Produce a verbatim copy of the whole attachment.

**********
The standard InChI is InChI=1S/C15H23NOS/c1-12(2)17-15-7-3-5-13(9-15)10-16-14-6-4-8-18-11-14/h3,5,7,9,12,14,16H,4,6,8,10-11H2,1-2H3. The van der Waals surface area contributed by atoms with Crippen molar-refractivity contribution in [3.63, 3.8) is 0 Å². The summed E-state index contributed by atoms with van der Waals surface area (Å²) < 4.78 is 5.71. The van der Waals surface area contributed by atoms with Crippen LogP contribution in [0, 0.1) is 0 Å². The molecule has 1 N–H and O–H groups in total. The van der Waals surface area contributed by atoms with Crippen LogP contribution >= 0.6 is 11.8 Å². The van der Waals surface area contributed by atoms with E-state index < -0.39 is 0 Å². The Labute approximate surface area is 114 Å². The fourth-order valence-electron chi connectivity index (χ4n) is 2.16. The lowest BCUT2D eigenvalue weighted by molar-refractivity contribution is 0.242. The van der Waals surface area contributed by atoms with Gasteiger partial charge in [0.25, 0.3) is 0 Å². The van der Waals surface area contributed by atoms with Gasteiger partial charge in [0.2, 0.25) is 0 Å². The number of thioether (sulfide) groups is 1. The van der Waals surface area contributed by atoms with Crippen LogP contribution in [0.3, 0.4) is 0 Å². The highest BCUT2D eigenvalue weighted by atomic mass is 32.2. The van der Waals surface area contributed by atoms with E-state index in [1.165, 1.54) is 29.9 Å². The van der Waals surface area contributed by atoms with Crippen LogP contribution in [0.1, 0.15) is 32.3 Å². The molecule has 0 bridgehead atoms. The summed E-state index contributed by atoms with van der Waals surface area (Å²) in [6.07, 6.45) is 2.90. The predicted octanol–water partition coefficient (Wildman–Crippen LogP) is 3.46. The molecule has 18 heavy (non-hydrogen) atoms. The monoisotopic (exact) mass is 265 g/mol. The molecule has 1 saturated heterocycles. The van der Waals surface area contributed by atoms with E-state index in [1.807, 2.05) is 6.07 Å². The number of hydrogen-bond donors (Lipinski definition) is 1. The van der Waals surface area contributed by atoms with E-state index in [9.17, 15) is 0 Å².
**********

The standard InChI is InChI=1S/C15H23NOS/c1-12(2)17-15-7-3-5-13(9-15)10-16-14-6-4-8-18-11-14/h3,5,7,9,12,14,16H,4,6,8,10-11H2,1-2H3. The van der Waals surface area contributed by atoms with Crippen molar-refractivity contribution in [3.63, 3.8) is 0 Å². The summed E-state index contributed by atoms with van der Waals surface area (Å²) < 4.78 is 5.71. The van der Waals surface area contributed by atoms with Crippen LogP contribution in [0, 0.1) is 0 Å². The molecule has 1 N–H and O–H groups in total. The van der Waals surface area contributed by atoms with Crippen LogP contribution >= 0.6 is 11.8 Å². The van der Waals surface area contributed by atoms with E-state index < -0.39 is 0 Å². The Labute approximate surface area is 114 Å². The fourth-order valence-electron chi connectivity index (χ4n) is 2.16. The lowest BCUT2D eigenvalue weighted by molar-refractivity contribution is 0.242. The van der Waals surface area contributed by atoms with Gasteiger partial charge in [0.25, 0.3) is 0 Å². The van der Waals surface area contributed by atoms with Gasteiger partial charge in [0.2, 0.25) is 0 Å². The number of thioether (sulfide) groups is 1. The van der Waals surface area contributed by atoms with Crippen LogP contribution in [0.3, 0.4) is 0 Å². The highest BCUT2D eigenvalue weighted by atomic mass is 32.2. The van der Waals surface area contributed by atoms with E-state index in [1.165, 1.54) is 29.9 Å². The van der Waals surface area contributed by atoms with Crippen LogP contribution in [0.1, 0.15) is 32.3 Å². The molecule has 0 bridgehead atoms. The summed E-state index contributed by atoms with van der Waals surface area (Å²) in [6.07, 6.45) is 2.90. The predicted octanol–water partition coefficient (Wildman–Crippen LogP) is 3.46. The molecule has 18 heavy (non-hydrogen) atoms. The monoisotopic (exact) mass is 265 g/mol. The molecule has 1 saturated heterocycles. The van der Waals surface area contributed by atoms with E-state index in [1.807, 2.05) is 6.07 Å². The number of hydrogen-bond donors (Lipinski definition) is 1. The van der Waals surface area contributed by atoms with E-state index in [9.17, 15) is 0 Å².